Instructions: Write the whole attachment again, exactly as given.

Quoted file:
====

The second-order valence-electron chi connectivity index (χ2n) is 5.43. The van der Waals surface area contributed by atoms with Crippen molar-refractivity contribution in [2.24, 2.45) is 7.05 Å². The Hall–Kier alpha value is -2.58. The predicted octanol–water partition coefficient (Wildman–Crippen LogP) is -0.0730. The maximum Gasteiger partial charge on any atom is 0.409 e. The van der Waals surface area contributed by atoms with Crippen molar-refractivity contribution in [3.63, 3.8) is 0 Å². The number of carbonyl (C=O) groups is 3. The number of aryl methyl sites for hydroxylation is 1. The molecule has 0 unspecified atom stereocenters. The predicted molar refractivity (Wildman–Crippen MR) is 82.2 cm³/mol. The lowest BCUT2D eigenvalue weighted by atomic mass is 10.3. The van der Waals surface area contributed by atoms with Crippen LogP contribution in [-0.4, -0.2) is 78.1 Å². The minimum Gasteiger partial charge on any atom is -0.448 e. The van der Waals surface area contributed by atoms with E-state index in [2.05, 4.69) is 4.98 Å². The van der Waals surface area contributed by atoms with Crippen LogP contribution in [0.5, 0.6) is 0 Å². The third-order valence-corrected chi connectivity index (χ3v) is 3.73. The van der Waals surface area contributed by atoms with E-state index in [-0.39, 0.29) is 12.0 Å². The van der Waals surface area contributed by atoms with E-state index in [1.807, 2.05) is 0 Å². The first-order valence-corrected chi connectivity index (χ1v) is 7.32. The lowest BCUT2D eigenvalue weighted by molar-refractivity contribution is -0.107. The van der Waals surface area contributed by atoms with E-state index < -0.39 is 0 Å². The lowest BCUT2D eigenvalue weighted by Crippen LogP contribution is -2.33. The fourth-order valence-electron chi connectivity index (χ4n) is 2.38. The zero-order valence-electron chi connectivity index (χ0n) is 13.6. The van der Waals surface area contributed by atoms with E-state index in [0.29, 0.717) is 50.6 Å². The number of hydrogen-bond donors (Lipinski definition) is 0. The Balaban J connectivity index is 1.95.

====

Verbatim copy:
The second-order valence-electron chi connectivity index (χ2n) is 5.43. The van der Waals surface area contributed by atoms with Crippen molar-refractivity contribution in [2.24, 2.45) is 7.05 Å². The Hall–Kier alpha value is -2.58. The predicted octanol–water partition coefficient (Wildman–Crippen LogP) is -0.0730. The maximum Gasteiger partial charge on any atom is 0.409 e. The van der Waals surface area contributed by atoms with Crippen molar-refractivity contribution in [3.63, 3.8) is 0 Å². The number of carbonyl (C=O) groups is 3. The number of aryl methyl sites for hydroxylation is 1. The molecule has 0 unspecified atom stereocenters. The predicted molar refractivity (Wildman–Crippen MR) is 82.2 cm³/mol. The lowest BCUT2D eigenvalue weighted by atomic mass is 10.3. The van der Waals surface area contributed by atoms with Crippen LogP contribution in [-0.4, -0.2) is 78.1 Å². The minimum Gasteiger partial charge on any atom is -0.448 e. The van der Waals surface area contributed by atoms with E-state index in [2.05, 4.69) is 4.98 Å². The van der Waals surface area contributed by atoms with Crippen LogP contribution in [0.5, 0.6) is 0 Å². The third-order valence-corrected chi connectivity index (χ3v) is 3.73. The van der Waals surface area contributed by atoms with E-state index in [-0.39, 0.29) is 12.0 Å². The van der Waals surface area contributed by atoms with E-state index in [1.807, 2.05) is 0 Å². The first-order valence-corrected chi connectivity index (χ1v) is 7.32. The lowest BCUT2D eigenvalue weighted by molar-refractivity contribution is -0.107. The van der Waals surface area contributed by atoms with E-state index < -0.39 is 0 Å². The lowest BCUT2D eigenvalue weighted by Crippen LogP contribution is -2.33. The fourth-order valence-electron chi connectivity index (χ4n) is 2.38. The zero-order valence-electron chi connectivity index (χ0n) is 13.6. The van der Waals surface area contributed by atoms with E-state index in [0.29, 0.717) is 50.6 Å². The number of hydrogen-bond donors (Lipinski definition) is 0. The Balaban J connectivity index is 1.95.